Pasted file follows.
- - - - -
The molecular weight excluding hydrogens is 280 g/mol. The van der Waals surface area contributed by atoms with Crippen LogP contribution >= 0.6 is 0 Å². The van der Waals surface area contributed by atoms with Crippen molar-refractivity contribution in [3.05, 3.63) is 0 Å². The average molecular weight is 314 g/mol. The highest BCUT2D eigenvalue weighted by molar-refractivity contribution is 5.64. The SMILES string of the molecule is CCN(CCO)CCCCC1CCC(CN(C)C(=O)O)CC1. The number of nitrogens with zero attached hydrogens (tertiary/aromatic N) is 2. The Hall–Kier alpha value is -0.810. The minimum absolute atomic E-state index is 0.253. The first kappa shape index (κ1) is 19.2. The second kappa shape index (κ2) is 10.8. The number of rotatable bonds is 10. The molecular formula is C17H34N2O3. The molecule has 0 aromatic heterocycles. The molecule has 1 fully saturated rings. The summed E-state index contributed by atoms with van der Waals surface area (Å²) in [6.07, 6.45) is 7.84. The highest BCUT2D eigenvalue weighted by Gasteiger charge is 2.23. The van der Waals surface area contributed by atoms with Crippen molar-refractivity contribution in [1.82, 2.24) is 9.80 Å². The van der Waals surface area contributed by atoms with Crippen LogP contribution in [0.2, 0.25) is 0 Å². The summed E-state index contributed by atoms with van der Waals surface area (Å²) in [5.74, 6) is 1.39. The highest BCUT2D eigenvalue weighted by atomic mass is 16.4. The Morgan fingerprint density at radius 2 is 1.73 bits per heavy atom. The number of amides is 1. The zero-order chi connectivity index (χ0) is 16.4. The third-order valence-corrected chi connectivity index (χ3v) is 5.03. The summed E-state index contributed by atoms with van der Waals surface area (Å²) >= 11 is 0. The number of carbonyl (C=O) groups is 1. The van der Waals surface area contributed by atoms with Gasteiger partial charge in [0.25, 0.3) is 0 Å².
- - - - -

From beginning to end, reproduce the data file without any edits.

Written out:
The molecular weight excluding hydrogens is 280 g/mol. The van der Waals surface area contributed by atoms with Crippen LogP contribution >= 0.6 is 0 Å². The van der Waals surface area contributed by atoms with Crippen molar-refractivity contribution in [3.05, 3.63) is 0 Å². The average molecular weight is 314 g/mol. The highest BCUT2D eigenvalue weighted by molar-refractivity contribution is 5.64. The SMILES string of the molecule is CCN(CCO)CCCCC1CCC(CN(C)C(=O)O)CC1. The number of nitrogens with zero attached hydrogens (tertiary/aromatic N) is 2. The Hall–Kier alpha value is -0.810. The minimum absolute atomic E-state index is 0.253. The first kappa shape index (κ1) is 19.2. The second kappa shape index (κ2) is 10.8. The number of rotatable bonds is 10. The molecular formula is C17H34N2O3. The molecule has 0 aromatic heterocycles. The molecule has 1 fully saturated rings. The summed E-state index contributed by atoms with van der Waals surface area (Å²) in [6.07, 6.45) is 7.84. The highest BCUT2D eigenvalue weighted by Gasteiger charge is 2.23. The van der Waals surface area contributed by atoms with Crippen molar-refractivity contribution in [1.82, 2.24) is 9.80 Å². The van der Waals surface area contributed by atoms with Crippen LogP contribution in [0.2, 0.25) is 0 Å². The summed E-state index contributed by atoms with van der Waals surface area (Å²) in [5.74, 6) is 1.39. The highest BCUT2D eigenvalue weighted by atomic mass is 16.4. The Morgan fingerprint density at radius 2 is 1.73 bits per heavy atom. The number of amides is 1. The zero-order chi connectivity index (χ0) is 16.4. The third-order valence-corrected chi connectivity index (χ3v) is 5.03. The summed E-state index contributed by atoms with van der Waals surface area (Å²) >= 11 is 0. The number of carbonyl (C=O) groups is 1. The van der Waals surface area contributed by atoms with Gasteiger partial charge in [0.25, 0.3) is 0 Å².